Database administrators will have a host of new tools to choose from this summer that will help them save time and reduce complexity.
BMC Software Inc., Computer Associates International Inc. and Quest Software Inc. are all planning to add new tools for use with IBMs DB2, Microsoft Corp.s SQL Server, and Oracle Corp.s 8i and 9i databases.
The most significant technologies are application awareness, consoles that can control multiple databases, and intelligent trouble-shooting features that can solve problems rather than merely find them.
“Those types of features fall in line with what were trying to achieve,” said Dave Richards, vice president and CIO of audio technology company Rockford Corp., in Tempe, Ariz. Rockford uses CAs database tools to manage Oracle11i E-Business Suite applications and an 8i database.
“One of the things the tool has offered us is the ability to [improve] maintenance of our database without necessarily putting a burden on human resources,” Richards said.
Leading the rollouts is BMC, which is set to port its SmartDBA product to IBMs DB2 UDB platform. The new version will ship later this week with the DBXray performance module, said Gene Austin, vice president and general manager for distributed database management for the Houston company. The SpaceExpert disk administration module is due early next month, while the SQL Explorer development module is due in June.
Database migration tools may also come this summer for SmartDBA, which can be used as a stand-alone product or linked to BMCs Patrol suite, as well as rival suites from IBMs Tivoli division and CA.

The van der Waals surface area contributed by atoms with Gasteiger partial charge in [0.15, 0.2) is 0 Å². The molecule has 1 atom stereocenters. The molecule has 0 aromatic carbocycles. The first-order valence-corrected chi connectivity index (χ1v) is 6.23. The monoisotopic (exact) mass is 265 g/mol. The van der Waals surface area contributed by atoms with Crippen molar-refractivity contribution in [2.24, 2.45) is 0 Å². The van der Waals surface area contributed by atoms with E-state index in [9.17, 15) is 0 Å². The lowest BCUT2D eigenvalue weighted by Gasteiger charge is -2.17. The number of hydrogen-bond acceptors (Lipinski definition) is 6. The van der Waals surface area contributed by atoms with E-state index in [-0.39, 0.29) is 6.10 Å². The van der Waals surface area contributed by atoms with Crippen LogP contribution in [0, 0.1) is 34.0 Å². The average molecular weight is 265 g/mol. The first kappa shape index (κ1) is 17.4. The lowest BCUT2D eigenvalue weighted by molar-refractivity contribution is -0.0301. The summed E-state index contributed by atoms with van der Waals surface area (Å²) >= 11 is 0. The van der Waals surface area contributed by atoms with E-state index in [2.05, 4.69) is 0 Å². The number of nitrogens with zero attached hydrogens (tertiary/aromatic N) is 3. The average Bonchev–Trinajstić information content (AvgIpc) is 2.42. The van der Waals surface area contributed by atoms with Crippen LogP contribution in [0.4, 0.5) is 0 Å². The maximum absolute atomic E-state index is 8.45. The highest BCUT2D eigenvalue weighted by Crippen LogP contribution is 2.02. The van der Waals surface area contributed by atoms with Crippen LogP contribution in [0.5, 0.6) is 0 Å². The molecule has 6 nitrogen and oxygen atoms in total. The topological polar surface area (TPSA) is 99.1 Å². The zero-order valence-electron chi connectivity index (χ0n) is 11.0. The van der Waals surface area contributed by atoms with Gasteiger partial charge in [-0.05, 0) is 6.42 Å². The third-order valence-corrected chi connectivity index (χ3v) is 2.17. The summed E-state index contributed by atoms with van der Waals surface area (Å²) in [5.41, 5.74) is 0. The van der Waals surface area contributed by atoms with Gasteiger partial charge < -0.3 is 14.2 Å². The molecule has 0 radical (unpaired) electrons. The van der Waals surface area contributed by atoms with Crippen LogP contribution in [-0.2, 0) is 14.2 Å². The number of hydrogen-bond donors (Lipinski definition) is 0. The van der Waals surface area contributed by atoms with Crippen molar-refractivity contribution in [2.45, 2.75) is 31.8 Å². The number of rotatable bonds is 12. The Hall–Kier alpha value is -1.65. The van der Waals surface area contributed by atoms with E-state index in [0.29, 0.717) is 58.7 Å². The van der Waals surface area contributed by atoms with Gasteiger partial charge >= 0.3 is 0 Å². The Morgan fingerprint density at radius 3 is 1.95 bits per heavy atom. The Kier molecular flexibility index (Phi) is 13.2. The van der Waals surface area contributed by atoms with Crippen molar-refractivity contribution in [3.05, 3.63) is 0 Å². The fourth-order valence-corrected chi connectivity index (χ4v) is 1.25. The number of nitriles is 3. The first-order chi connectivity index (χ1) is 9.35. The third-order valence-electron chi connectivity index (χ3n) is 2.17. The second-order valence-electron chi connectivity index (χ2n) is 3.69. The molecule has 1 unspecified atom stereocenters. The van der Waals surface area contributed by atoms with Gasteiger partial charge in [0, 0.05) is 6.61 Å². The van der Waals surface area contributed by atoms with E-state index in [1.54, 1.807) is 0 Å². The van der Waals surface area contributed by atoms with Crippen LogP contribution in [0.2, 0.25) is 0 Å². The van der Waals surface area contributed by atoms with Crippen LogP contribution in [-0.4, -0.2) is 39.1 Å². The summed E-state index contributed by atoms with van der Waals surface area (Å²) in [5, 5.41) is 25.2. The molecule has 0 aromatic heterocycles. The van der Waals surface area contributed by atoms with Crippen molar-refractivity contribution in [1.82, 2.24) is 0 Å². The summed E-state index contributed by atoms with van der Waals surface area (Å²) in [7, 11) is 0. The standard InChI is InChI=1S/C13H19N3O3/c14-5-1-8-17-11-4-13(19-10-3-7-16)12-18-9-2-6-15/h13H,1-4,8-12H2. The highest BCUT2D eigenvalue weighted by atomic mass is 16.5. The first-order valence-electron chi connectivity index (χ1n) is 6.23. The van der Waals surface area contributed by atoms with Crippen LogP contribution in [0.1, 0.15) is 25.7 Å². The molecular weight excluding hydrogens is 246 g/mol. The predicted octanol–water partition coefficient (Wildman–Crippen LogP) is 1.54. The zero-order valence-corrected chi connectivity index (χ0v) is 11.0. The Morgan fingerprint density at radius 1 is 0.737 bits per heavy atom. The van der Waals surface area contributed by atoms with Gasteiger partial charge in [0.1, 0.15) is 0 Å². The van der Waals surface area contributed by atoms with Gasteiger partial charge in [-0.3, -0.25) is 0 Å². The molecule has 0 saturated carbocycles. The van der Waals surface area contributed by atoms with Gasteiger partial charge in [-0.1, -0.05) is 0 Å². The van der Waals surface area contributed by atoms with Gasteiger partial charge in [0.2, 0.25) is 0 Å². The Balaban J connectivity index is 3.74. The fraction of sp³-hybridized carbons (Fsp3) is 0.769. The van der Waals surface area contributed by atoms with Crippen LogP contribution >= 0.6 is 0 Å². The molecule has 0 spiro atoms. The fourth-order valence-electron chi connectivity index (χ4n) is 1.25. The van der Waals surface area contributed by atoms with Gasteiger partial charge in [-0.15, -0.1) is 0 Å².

BMC already sells SmartDBA for Oracle, so when the IBM rollout is complete this spring, “youll see some of these tools show up in the SQL Server arena,” Austin said. “Were definitely seeing SQL Server going into the high end, but Microsoft still has some things to address in clustering and high availability.”
Later, tools such as SmartDBA will likely get infusions of application awareness, which could dramatically affect database performance but isnt practical with todays tools, Austin said.
CA will expand its own database management to IBMs mainframe version of DB2, said Rick Bolesta, brand manager of database management solutions, in Islandia, N.Y.
“We have some customers that have 32 billion rows in their database. If they want to add a column, its a huge, huge effort,” Bolesta said.
The expanded version of CAs Unicenter database products will be demonstrated at CA World next month, with release set for summer. New recovery tools and smarter trouble-shooting tools will also come this summer, with more IBM versions in June, Bolesta said.
CA is also considering whether a fully automated DBA is feasible.
“Weve been looking at different ways to pull that type of technology together today” with CAs neural networking research, Bolesta said.
Similar plans are in the works at Quest, with a Microsoft version of its existing Oracle and IBM suites planned for later this year.
Quest, of Irvine, Calif., will debut its single-console interface for managing different databases from different vendors, while 2.0 versions of Quests Oracle- and IBM-specific products are also in development, said Chief Technology Officer Eyal Aronoff.
Nevertheless, because the various vendors offerings have similar core technology, theyll end up competing largely on price and usability, said analyst Teri Palanca, of Giga Information Group Inc., in Savannah, Ga.